Start your trek through streams and ascend to a village of Tenki above Manang. Continue to climb out of MArshyangdi Valley turning northwest up the Valley of Jarsang Khola. The trail passes near the small village of Ghunsang, a cluster of flat mud roofs just below the trailhead. Then the trail goes through meadows where horses and yaks graze. After crossing a small river on a wooden bridge, the trail passes an ancient old Mani wall in a pleasant meadow and then reaches another small village of Yak Kharka. Little but gradual ascent is the key to avoid altitude sickness. Overnight stay in Yak Kharka.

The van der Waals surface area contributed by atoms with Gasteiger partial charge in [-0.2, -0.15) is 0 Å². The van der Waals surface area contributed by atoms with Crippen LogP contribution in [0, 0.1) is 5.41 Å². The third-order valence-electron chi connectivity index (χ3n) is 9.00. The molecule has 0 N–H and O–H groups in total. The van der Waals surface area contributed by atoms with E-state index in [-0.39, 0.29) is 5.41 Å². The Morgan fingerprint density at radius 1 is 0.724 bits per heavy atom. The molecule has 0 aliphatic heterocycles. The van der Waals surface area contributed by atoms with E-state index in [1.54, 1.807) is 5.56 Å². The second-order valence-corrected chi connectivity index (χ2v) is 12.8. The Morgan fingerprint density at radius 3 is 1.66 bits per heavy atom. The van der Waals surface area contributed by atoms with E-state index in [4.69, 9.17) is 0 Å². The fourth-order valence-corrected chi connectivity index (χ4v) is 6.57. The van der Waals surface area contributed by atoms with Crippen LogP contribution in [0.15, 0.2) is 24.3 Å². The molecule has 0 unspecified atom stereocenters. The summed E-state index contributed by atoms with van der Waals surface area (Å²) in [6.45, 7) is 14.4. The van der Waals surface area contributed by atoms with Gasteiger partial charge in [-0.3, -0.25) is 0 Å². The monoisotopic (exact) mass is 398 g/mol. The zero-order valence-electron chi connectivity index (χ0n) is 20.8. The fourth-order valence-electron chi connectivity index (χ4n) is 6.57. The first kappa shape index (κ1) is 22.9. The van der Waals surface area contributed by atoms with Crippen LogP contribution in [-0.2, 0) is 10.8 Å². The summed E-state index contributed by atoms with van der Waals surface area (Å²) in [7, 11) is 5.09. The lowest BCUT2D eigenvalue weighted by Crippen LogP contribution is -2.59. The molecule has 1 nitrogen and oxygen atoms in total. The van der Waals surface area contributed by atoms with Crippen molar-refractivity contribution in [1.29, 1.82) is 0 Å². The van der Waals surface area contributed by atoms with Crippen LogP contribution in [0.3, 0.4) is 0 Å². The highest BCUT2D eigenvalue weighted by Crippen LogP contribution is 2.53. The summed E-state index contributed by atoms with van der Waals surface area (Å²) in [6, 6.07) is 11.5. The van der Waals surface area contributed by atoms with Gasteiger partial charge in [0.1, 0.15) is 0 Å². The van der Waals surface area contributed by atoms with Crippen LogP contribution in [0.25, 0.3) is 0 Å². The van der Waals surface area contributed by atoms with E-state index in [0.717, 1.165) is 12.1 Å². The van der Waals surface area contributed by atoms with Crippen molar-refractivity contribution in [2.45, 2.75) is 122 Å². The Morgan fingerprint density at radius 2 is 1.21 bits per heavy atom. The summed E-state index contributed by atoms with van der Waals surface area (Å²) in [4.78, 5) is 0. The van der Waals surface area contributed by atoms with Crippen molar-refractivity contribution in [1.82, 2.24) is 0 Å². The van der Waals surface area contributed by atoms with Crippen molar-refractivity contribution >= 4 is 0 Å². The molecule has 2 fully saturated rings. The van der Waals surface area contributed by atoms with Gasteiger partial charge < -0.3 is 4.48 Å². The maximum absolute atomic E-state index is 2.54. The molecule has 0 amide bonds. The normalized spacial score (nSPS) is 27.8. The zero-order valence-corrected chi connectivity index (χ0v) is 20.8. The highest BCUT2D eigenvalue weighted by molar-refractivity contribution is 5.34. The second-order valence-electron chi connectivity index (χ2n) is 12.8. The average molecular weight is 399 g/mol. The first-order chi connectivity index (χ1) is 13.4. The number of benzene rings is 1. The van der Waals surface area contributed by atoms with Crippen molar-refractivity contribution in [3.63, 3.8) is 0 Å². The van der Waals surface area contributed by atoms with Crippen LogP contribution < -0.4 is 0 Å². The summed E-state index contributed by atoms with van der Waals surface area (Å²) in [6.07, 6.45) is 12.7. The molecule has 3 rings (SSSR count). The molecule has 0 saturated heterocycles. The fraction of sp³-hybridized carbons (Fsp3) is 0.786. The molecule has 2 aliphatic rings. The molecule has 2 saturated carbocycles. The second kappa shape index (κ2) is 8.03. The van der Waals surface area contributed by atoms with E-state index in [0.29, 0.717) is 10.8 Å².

After breakfast trek to Thorang Phedi today. Thorang Phedi is a small settlement catering to the needs of tired trekkers and climbers. Some visitors also attempt a hike to the High Camp today so that the next day can be easier for them. But, we do not advise this as we will have a tough day tomorrow, we stop at Thorong Phedi so that we can have sound sleep in lower altitude rather than risking sleeping in a higher altitude at High Camp. Overnight stay at Thorong Phedi.

This day is a relatively hard day for us. Start your day early to cross Thorang La Pass (5,416m/17,764ft) which is also another highlight of this trek. But the picturesque mountain vistas are more than compensates the strenuous walk through the grueling trail. We reach Muktinath by sunset which is an important pilgrimage site for both Hindus and Buddhist. We can stroll around the area which hosts a Vishnu temple and a Monastery nearby. Overnight stay at Muktinath.